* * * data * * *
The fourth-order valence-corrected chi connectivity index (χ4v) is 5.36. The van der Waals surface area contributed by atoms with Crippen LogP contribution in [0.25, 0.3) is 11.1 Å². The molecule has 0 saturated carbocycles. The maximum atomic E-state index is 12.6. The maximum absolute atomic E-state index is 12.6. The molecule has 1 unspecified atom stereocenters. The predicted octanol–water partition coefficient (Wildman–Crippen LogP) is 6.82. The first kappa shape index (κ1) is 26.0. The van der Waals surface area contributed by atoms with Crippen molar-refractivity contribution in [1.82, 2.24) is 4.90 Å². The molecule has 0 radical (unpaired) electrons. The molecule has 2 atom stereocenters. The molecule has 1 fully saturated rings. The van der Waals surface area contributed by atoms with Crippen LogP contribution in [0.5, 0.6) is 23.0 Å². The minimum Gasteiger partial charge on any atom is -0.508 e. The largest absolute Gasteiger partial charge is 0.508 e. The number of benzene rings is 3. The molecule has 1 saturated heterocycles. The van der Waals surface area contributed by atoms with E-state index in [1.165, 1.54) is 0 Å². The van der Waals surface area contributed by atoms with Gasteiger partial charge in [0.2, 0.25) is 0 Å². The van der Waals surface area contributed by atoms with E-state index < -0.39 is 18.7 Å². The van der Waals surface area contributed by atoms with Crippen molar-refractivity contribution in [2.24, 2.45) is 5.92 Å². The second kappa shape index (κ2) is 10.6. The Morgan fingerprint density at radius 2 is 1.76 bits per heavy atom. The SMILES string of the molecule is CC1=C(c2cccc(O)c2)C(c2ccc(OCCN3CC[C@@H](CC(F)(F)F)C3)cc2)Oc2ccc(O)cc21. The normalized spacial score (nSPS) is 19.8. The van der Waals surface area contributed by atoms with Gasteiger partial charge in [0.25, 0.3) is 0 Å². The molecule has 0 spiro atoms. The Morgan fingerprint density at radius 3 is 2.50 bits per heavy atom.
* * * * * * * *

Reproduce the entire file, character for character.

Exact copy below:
The fourth-order valence-corrected chi connectivity index (χ4v) is 5.36. The van der Waals surface area contributed by atoms with Crippen LogP contribution in [0.25, 0.3) is 11.1 Å². The molecule has 0 saturated carbocycles. The maximum atomic E-state index is 12.6. The maximum absolute atomic E-state index is 12.6. The molecule has 1 unspecified atom stereocenters. The predicted octanol–water partition coefficient (Wildman–Crippen LogP) is 6.82. The first kappa shape index (κ1) is 26.0. The van der Waals surface area contributed by atoms with Crippen molar-refractivity contribution in [1.82, 2.24) is 4.90 Å². The molecule has 0 radical (unpaired) electrons. The molecule has 2 atom stereocenters. The molecule has 1 fully saturated rings. The van der Waals surface area contributed by atoms with Crippen LogP contribution in [0.5, 0.6) is 23.0 Å². The minimum Gasteiger partial charge on any atom is -0.508 e. The largest absolute Gasteiger partial charge is 0.508 e. The number of benzene rings is 3. The molecule has 1 saturated heterocycles. The van der Waals surface area contributed by atoms with E-state index in [1.165, 1.54) is 0 Å². The van der Waals surface area contributed by atoms with Gasteiger partial charge in [0.2, 0.25) is 0 Å². The van der Waals surface area contributed by atoms with E-state index < -0.39 is 18.7 Å². The van der Waals surface area contributed by atoms with Crippen molar-refractivity contribution in [2.24, 2.45) is 5.92 Å². The second kappa shape index (κ2) is 10.6. The Morgan fingerprint density at radius 2 is 1.76 bits per heavy atom. The SMILES string of the molecule is CC1=C(c2cccc(O)c2)C(c2ccc(OCCN3CC[C@@H](CC(F)(F)F)C3)cc2)Oc2ccc(O)cc21. The normalized spacial score (nSPS) is 19.8. The van der Waals surface area contributed by atoms with Gasteiger partial charge in [0.25, 0.3) is 0 Å². The molecule has 0 spiro atoms. The Morgan fingerprint density at radius 3 is 2.50 bits per heavy atom.